San Antonio families returning to traditional food practices with ‘One Bite at a Time’ 

  • Photo illustration by Chuck Kerr

Industrial pizza interests passed under Congress’s rod with flying colors last month and corporations like Del Monte Foods and ConAgra must be celebrating the decision to allow pizza to be considered a vegetable in the government’s school-lunch program. The problem is that canned tomato products are notoriously contaminated with Bisphenol-A — the endocrine disruptor that’s to blame for altered sexual development in children. Additionally, in the case of pizza, any nutrients potentially left in a processed sauce are being delivered in minuscule amounts — nowhere near the “make half your plate fruits and vegetables” message from the government’s MyPlate initiative. Common sense has gone by the wayside as such nutrition-poor foods continue to slide into the mouths of those most susceptible to craving carbohydrate-rich, calorie-dense, sugar-laden processed foods: children. And as research and science consistently illustrate, the more processed the food, the more likely it is to damage our health.

But increasingly parents are fighting back. Fed up with imbalanced school lunches and highly processed foods in general, a growing number of moms (and some dads) in San Antonio are getting back to the basics. They’re making most everything from scratch. Not because they have to or because it’s always convenient, but because they enjoy the food more and know their families are better off for it. “We must get away from the mentality that our food will just be handed to us at the ready,” said Veronica Ramirez, mother of two. “My beef with restaurants and fast food is that they just don’t take the time to do things the right way and pay the food enough respect for it to be healthy. Why not make from scratch?”

Ramirez connected with other moms and dads over a love of cooking traditional foods via One Bite At A Time, a food-focused Facebook group (and offshoot of San Antonio Natural Parenting), that’s given way to in-person meet-ups. They cook food the way your great-great-great-great-grandmother did. No white sugar or white flour. No soy cheese, autolyzed yeast extract, or Yellow FD&C #5. No vital wheat gluten extract or caramel coloring. “Traditional Food,” as it’s called, are those foods eaten by people for thousands of millennia in all known civilizations; they’re organic foods harvested from the earth full of natural nutrition. They’re old and have history; they’re nothing new, processed, or improved.

Janet Elizarraraz organizes One Bite’s monthly meetings on the second Friday of each month and additional classes on how to make these unfamiliar, and frequently funky, foods. After all, traditional foods include ferments like unpasteurized sauerkraut and kimchi, sourdough, kombucha, cured meats, full-fat raw milk and yogurt, as well as butter and lard, grass-fed, pasture-raised or wild-caught proteins, and grains that have been soaked, sprouted, or fermented. The way they used to — and ought to — be done.

“It’s all a state of mind. It’s not hard but it takes a lot more time,” Elizarraraz said. “Some foods take courage to make when you’ve never seen or tasted it before. Wrapping your mind around it makes it easier.”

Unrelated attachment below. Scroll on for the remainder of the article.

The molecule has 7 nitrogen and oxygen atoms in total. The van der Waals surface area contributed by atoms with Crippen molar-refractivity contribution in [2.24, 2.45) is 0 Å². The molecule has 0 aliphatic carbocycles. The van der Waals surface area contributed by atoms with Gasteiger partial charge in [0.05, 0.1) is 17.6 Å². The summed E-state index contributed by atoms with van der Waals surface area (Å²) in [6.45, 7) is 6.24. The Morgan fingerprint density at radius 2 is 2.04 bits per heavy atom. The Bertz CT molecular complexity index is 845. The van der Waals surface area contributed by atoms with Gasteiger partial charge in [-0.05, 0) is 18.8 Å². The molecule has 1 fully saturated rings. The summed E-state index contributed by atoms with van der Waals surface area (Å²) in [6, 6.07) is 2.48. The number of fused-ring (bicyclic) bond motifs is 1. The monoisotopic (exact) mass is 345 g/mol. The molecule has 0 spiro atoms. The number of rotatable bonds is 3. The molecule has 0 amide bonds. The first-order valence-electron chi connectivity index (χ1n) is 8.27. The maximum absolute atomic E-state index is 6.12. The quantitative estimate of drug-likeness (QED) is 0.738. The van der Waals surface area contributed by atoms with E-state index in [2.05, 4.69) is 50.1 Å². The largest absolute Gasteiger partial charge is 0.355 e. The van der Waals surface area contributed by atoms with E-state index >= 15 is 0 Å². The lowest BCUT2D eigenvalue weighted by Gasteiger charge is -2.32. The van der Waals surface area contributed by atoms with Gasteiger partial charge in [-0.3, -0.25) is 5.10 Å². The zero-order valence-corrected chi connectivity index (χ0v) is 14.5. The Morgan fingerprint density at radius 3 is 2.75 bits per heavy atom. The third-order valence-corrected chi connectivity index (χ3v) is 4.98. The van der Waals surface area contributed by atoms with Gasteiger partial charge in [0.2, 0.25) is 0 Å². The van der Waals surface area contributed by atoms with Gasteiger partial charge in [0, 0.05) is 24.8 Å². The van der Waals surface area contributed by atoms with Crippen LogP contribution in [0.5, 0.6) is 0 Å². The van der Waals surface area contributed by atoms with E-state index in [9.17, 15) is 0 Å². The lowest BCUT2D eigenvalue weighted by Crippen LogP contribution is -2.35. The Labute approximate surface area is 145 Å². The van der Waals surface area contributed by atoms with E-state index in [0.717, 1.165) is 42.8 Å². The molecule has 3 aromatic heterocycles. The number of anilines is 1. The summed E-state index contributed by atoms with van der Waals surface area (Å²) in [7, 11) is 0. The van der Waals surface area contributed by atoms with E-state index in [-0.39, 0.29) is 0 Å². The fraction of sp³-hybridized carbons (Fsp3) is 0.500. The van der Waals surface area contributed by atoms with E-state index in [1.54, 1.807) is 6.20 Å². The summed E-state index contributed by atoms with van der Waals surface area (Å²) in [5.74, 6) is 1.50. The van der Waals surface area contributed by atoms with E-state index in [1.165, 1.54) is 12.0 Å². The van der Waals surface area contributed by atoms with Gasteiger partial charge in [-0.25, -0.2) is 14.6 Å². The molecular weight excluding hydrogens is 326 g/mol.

So far, she’s received an outpouring of positive feedback and support from parents desperately wanting to break out of the Standard American Diet (SAD) and connect with others on the same path in San Antonio. One Bite members have their own stories and are able to commiserate about their individual physical, mental, and emotional healing through nutritious, home-made foods. Mom Michelle Garrido lost weight and improved the health of her children naturally and gradually. “I lost 40 pounds over the course of the first year transitioning to traditional foods. I cured my daughter of eczema... and prevented the same from happening to her little brother. I like to think we are reversing our genealogical degeneration.” While her parents and grandparents suffered from depression, alcoholism, cancer, heart disease, diabetes, and more, she counts her use of ferments and fats from protecting her family so far.

Traditional food may taste better than processed, but it certainly doesn’t have to cost more. “In a typical week, I will make pastured roasted chicken, then all the leftover meat I use for chicken salad sandwiches for the next day, then all the left over bones I use to make chicken broth, and I can make a bunch of soups with that...I don’t throw away anything,” said One Bite member Edith Pena. “I make my own yogurt, bread, and such. I spend about $90 per week, and all our stuff is organic, pastured and grass fed.”

Resourcefulness and education come in handy here. Learning the skills to make it yourself far outweighs the convenience of any pre-made meal, both in nutritional content and in emotional connection to the method of preparation. After all, these are the ways our ancestors (no matter the ethnicity or nation) used to cook; cooking like them connects us to our heritage.

And what of pizza? Well, it certainly wouldn’t be considered a vegetable in any traditional food household, though you can be assured it would be carefully prepared with whole sprouted grains, raw cheese, and organic tomatoes, and enjoyed with gratitude. •



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